In his later years, Mikhail Gorbachev would claim that the United States hadn’t won the Cold War, but rather that both sides had lost. This was obviously false; in military, political, and economic terms (not to mention psychological), only one side had been shattered.
That collapse, under the leadership of one man, was followed by the humiliation of the Yeltsin years, during which life expectancy tumbled, the military degraded and state resources were pillaged by a small cabal of gangsters. It was Gorbachev’s character and policy choices that had resulted in these failings, as well as his inability to implement the domestic reforms that were the only way for the state to survive.
By August 1991 Russia was barely functioning and Gorbachev’s authority was waning. He may have believed that his status as President of the U.S.S.R. alongside the threat of economic collapse could protect him from rivals, but Gorbachev soon found himself giving away significant political assets in exchange for good-faith agreements with politicians who despised him. “We do not need the President of the Union… We should remove this odious figure… who is clearly not our friend,” a Yeltsin aide declared on live television before one diplomatic conference. “We don’t need you,” republican rivals shouted to a visibly stuttering Gorbachev, “but you need us.” Publicly mocked and derided, all the while bowing to the demands of his adversaries, the President of the USSR had, in the words of his press secretary Andrei Grachev, reduced himself to a King Lear figure.
In March 1991, around 20% of those within the primary Soviet republics believed it to be better for the union to split than to remain unified. Just five months later, that figure had become a majority. This unravelling of support was not the result of a rapid collective liberalisation, but rather a desperate belief that a rejection of the central state, with its juntas, power vacuums, and collapsing economy, was the only way to restore law and order.
The transition from communism to capitalism under Gorbachev and Yeltsin left many Russians sceptical as to the benefits of liberalism. And no one understood this better than Vladimir Putin, who was chosen as Yeltsin’s successor eight years after the collapse of the Union. Putin had helped defeat the junta of 1991, and was intimately familiar with the deep fears and embitterment that the collapse had engendered. Many in the adolescent Russian state were convinced that its leadership should re-prioritise strong policies to create desperately-needed stability in a country that had suffered a long period of economic and social chaos.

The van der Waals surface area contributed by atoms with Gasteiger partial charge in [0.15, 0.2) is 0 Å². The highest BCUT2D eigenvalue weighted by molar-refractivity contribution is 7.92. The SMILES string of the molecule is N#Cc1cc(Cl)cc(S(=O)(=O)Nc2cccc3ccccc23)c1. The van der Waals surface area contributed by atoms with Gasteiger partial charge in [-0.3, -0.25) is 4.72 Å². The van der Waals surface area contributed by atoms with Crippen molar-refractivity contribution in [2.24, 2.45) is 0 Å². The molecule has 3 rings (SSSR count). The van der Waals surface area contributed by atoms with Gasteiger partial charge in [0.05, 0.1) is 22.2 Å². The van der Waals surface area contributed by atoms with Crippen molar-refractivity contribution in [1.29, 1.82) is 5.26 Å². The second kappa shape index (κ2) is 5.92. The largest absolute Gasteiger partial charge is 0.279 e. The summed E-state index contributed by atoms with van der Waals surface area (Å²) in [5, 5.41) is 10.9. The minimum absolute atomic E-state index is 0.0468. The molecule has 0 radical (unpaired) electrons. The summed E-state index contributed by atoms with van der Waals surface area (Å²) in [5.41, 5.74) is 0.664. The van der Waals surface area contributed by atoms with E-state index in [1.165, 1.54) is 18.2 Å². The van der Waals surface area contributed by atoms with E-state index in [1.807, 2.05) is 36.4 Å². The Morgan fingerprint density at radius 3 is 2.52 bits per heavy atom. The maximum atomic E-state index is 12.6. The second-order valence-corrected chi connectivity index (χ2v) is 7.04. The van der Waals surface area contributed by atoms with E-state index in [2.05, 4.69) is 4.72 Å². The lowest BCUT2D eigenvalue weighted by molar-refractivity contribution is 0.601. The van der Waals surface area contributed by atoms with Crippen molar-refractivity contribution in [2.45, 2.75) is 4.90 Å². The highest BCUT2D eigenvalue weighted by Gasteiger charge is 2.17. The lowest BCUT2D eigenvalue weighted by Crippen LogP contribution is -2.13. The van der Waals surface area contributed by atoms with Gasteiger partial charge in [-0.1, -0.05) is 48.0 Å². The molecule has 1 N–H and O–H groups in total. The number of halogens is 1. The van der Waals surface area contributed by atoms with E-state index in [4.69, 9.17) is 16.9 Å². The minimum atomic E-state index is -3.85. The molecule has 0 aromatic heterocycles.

After that, de-liberalisation was inevitable in Russia: no longer would that country suffer the instability and humiliation of the Gorbachev and Yeltsin years. Putin’s strong rhetoric would be backed up with domestic reforms and international aggression, culminating most recently with the invasion of Ukraine. Putin was (at least initially) widely admired within Russia for creating a form of stability and prosperity that had been lacking for decades.
Gorbachev’s glowing, post-retirement reception in the West was at stark odds with his legacy in Russia. For all too many Russians, he was a living reminder of the shame felt from 1991. At the time of his death, Gorbachev’s legacy had directly led to a form of the state that he abhorred. He may be remembered fondly in the West, but in his homeland he will be forever known as the man who crippled Russia.